The governors’ trip to Kigali is ill-advised
Under the aegis of Nigeria Governors’ Forum (NGF), many of the 36 governors are currently in Kigali, Rwanda where they completed a three-day leadership retreat yesterday. According to claims by the organisers, the programme was funded by the United Nations Development Programme (UNDP). But we understand that the UNDP only paid for the venue, facilitators, and conferences costs. The governors and their retinue of aides bear the real costs for their transport, hotel, allowances, and other incidentals. Even at that, we fail to understand how an institution like UNDP which keeps telling Nigerians that they are multi-dimensionally poor will join in enabling our political leaders on this expensive jamboree.
If one of the aims of the programme is to nurture “skills to support deep listening and self-awareness”, then the governors must accept that they are indeed deficient when it comes to self-awareness. Otherwise, they would not have embarked on this exercise at this time, especially when it is being held outside Nigeria. Under whatever guise, a three-day programme that causes many governors to desert their states to a foreign country remains inexcusable. With everything going on in Nigeria right now, it is ill-timed, ill-advised, and insensitive. That some governors in a troubled zone jettisoned a programme they had initiated to fly to Kigali is telling of their lack of seriousness.
We are in such dire economic circumstances that most Nigerians cannot afford one respectable meal a day. Besides, at a time we are seeking investors and tourists in Nigeria, our governors are ferrying themselves to another tourism destination in Africa. Would it not have had more impact on our national pride and economy if that programme had taken place in Uyo, Yankari, Ibeju Lekki, or elsewhere within?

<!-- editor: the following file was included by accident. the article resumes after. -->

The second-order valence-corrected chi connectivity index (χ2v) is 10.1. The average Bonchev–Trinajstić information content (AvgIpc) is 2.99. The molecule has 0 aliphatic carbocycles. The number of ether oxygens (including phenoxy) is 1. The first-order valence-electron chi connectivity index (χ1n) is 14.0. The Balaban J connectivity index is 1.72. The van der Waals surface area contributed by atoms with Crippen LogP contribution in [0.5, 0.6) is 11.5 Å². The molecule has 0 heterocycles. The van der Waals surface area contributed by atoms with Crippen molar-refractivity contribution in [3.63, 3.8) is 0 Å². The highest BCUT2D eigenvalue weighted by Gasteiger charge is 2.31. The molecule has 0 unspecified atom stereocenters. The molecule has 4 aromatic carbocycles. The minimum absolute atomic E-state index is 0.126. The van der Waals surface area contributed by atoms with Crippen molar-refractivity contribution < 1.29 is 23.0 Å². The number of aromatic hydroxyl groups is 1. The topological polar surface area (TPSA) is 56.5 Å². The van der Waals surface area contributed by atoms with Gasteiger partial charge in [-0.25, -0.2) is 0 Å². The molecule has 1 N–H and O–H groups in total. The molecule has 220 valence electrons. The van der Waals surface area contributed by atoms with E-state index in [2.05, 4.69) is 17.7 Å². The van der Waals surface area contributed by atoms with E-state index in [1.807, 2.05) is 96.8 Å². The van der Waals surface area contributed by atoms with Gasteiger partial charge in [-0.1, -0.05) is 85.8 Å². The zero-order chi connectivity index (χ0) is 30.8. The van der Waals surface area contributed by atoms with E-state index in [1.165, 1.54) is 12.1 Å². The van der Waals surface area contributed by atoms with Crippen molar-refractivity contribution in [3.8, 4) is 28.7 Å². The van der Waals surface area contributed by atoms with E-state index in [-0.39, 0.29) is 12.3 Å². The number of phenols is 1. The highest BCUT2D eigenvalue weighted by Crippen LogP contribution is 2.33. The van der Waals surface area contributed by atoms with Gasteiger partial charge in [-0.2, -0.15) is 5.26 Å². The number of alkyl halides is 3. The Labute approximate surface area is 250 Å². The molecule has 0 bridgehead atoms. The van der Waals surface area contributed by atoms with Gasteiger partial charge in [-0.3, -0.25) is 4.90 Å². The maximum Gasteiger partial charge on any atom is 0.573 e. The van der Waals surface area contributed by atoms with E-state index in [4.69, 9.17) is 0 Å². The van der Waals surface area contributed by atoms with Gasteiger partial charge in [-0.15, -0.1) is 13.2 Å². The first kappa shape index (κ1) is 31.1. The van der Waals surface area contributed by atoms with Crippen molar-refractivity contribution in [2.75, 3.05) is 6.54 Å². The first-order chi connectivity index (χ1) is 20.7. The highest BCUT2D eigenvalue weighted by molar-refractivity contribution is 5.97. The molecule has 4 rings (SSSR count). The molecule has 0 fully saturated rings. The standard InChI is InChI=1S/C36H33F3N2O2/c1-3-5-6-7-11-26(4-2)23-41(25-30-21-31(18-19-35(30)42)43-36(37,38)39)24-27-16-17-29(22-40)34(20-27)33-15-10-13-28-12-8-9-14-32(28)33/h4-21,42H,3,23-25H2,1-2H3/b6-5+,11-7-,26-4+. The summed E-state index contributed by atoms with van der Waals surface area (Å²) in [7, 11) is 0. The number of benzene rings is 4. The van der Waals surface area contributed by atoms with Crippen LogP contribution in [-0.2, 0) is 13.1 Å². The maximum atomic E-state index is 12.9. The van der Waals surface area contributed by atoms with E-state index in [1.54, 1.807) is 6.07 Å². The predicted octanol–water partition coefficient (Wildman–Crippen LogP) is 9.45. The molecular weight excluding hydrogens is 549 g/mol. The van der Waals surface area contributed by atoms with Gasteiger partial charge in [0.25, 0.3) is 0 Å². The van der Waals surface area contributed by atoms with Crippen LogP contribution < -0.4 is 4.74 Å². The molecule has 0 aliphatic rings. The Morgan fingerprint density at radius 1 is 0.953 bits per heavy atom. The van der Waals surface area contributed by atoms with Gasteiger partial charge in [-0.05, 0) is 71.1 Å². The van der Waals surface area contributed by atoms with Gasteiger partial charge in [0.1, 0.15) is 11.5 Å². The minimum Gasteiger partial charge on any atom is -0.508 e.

It is unfortunate that many of our leaders have no sense of shame. Otherwise, governors would not incur huge costs at public expense to travel to Kigali for a retreat. Many of these states have better resources than whatever Rwanda has to make it a destination of choice. While Rwanda has shown the difference in leadership, there is no clear understanding of the objectives of this trip. Paul Kagame and his regional prefects will not empty out into Abuja for any such programme.
At a recent meeting, the National Economic Council (NEC) comprising all the governors announced that the federal government had approved N5 billion for each state of the federation as palliatives to cushion the effect of fuel subsidy removal. But there has been controversy over the implementation in many of these states. It is therefore self-deception for our public officials to imagine they need to undergo some tutelage in Rwanda on “multiple complex challenges” when they cannot handle basic tasks. Clearly, these trips are not driven by altruistic motives. They are meaningless and add nothing to the quality of lives of the citizens. They have also become a source of international embarrassment and are proof that the real issues of governance are still lost on many of our leaders.
Over the years, the NGF secretariat has turned workshops, seminars, and foreign programmes into one big racket for the governors. Yet, questions remain as to how these programmes impact the governing process in the states. If anything, the indices of poverty everywhere make it difficult for us to understand the recklessness that drives this junketing. Indeed, notwithstanding the excuses, the trip to Kigali is bizarre in conception and irresponsible in terms of the funds expended on it.